In my new town, I hooked up with some guys I knew in high school who were forming a band called Slimfit. They almost flipped their lids when they heard that I had been playing the mandolin in a bluegrass group. Slimfit was going to be an alt. country band, which was en vogue at the time, ala Wilco or the Jay Hawks.
I practiced with them a few times, and immediately decided I needed a better mandolin and one that would plug in, since I was now playing with electric guitars and drums. This led to...:
It was a long road to getting the Breedlove Spirit due to a trade gone bad with a dealer that essentially was forced out of the music retail business, but when I got that thing, it was indeed a whole new world. The four mandolins I had prior did not hold a candle to it. I remember thinking, this resembles my Martin HD28 guitar a little but. What I now know I meant was that it had some good tone, intonated well, was easy to play, and had some good volume.
I was amazed at the difference between the Breedlove and the MMS2, and I played that Breedlove for a while before feeling like I needed something else. I probably only eventually got something else because of a legal proceeding with the retail company and the trade gone bad. Without digging up the past too much, I'll just say that I was given the option to upgrade my instrument again, and since I now officially had MAS, I gladly accepted the offer.
What I was able to get was a highly customized...:
Maple/Gold Weber Bitteroot
I would not say that I initially thought the Bitteroot was leaps and bounds above the Breedlove. But, I can say that I literally felt lightheaded when I first opened the case, and that it was a visual work of art.
After playing it for a little while and deciding that I loved J75s on it, I began to experience what is the loudest mandolin I've ever played. It had a red spruce top as well, and I'm convinced that was a deciding factor in the incredible volume. It was much different from the Breedlove, but I grew to love it.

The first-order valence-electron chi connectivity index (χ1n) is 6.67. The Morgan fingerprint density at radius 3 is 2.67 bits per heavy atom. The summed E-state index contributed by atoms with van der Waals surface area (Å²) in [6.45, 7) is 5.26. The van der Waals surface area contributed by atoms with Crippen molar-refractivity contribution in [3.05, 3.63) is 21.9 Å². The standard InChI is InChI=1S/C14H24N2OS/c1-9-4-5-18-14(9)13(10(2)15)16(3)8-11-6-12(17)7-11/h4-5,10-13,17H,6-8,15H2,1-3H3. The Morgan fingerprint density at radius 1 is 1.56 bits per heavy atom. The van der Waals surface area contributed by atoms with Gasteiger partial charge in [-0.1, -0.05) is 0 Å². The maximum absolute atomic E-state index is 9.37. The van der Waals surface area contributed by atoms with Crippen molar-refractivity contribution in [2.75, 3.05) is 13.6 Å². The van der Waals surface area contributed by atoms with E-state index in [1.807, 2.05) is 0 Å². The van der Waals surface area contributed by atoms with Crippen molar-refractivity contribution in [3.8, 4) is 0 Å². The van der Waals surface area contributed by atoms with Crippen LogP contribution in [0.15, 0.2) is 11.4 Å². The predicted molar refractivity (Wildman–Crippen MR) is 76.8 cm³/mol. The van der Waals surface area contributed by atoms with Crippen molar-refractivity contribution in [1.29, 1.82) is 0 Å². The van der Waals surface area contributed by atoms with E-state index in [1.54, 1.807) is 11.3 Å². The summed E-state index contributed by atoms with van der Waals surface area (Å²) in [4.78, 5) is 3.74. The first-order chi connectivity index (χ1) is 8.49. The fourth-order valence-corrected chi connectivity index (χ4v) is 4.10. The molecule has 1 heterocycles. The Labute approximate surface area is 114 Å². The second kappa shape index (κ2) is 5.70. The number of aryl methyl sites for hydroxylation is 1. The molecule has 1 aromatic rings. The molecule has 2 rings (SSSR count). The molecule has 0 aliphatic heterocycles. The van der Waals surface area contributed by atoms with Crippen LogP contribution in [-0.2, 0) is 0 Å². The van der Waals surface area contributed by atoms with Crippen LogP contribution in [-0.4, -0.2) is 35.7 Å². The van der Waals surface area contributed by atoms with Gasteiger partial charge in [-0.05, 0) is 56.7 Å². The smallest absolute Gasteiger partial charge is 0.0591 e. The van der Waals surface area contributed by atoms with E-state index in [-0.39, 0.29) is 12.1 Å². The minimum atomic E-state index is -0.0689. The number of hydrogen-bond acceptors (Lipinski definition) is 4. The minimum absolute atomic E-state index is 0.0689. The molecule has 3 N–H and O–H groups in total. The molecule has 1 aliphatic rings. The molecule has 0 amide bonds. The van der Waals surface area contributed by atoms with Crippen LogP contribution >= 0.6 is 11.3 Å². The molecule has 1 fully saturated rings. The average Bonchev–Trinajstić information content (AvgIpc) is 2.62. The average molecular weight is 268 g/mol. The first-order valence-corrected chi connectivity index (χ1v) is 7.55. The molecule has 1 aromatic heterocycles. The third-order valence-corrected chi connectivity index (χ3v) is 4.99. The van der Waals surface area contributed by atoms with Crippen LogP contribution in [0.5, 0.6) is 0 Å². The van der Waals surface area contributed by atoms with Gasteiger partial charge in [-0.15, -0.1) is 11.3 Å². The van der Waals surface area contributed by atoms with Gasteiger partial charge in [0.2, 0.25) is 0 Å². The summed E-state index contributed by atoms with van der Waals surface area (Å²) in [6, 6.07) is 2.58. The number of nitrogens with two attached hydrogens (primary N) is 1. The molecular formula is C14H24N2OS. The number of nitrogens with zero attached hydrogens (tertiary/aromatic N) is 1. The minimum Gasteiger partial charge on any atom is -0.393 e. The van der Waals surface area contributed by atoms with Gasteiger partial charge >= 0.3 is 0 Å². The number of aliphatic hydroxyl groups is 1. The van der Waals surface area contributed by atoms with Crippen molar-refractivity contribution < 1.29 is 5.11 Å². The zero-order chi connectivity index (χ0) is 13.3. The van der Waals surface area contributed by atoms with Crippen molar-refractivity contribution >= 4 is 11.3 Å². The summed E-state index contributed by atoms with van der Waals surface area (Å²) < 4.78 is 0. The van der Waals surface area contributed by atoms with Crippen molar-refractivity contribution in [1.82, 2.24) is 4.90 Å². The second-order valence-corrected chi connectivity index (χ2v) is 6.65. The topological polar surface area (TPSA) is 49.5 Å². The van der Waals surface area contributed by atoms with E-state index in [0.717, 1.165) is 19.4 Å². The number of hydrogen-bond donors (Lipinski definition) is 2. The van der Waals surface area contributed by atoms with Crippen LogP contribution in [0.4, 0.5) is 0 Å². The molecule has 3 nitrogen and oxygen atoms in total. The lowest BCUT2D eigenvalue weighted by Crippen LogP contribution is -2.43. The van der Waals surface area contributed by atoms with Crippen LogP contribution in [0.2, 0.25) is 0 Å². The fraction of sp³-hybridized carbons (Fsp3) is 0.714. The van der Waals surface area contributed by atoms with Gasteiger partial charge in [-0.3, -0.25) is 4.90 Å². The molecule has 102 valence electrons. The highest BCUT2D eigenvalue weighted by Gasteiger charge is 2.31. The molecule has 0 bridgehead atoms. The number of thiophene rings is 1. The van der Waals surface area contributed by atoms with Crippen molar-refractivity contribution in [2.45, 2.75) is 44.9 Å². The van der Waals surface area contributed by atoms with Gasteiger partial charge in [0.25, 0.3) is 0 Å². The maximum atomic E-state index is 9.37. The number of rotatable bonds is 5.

The only drawback to the Bitteroot was it had some vicious action. I never figured it out, but blamed the beefy neck at one point, so Bruce Weber shaved it down for me for no cost. This helped the feel of the neck for sure, but the action was as tight as heck. After a year or so I thought about a new mandolin again, but this time I had a better job, so I had the marvel idea of owning more than one mandolin. Eventually, I got a...:
Pomeroy Two Point
With the arrival of the Pomeroy, I officially had two mandolins worth a few thousand dollars. The Pomeroy was very nice, but I probably never gave it a fair shake because the volume was much lower than my Bitteroot. I describe the Pomeroy tone as "fine," but I was conditioned to want the aggressive, brash kind of tone I got from the Bitteroot. I'm almost embarrassed to say that within two months I decided to package the Pomeroy and Bitteroot plus some cash for my next and current mandolin, my...:
custom Weber Fern
Dennis Vance at The Mandolin Store worked with me to have the fine folks at Weber make me a fantastic custom instrument. I took the Fern F model, added a one-piece back, red spruce top, custom neck, and pearl nut, and a little more than four months later I was holding the mandolin of my dreams.
I have said it dozens of times on various Cafe posts, but i'll state here in my blog that this fern exceeded my expectations. All I really wanted was an easier playing version of my Bitteroot, since the tightness was the only real complaint I had about the Bitteroot. What I got was a completely different animal altogether.
My Fern has a complex, sustaining, woofy, responsive tone. It plays like a dream, and I barely have to strike the strings to get it to make fantastically complex, loud tone. Now, it does not have the brute strength my Bitteroot had, but I've never played a mandolin that does, and I've had the privilege of sampling mandolins that are made by builders who are popularly considered to be the "best."
With that in mind, my Fern also hangs in there with the mandolins I've played that would cost over $20k. It's pretty simple really, and it makes me very happy to have what I have. Do I battle MAS every once in a while? Yep. But, I'm going on two years of owning the Fern, and it's still with me, so I'll say that actions speak louder than words.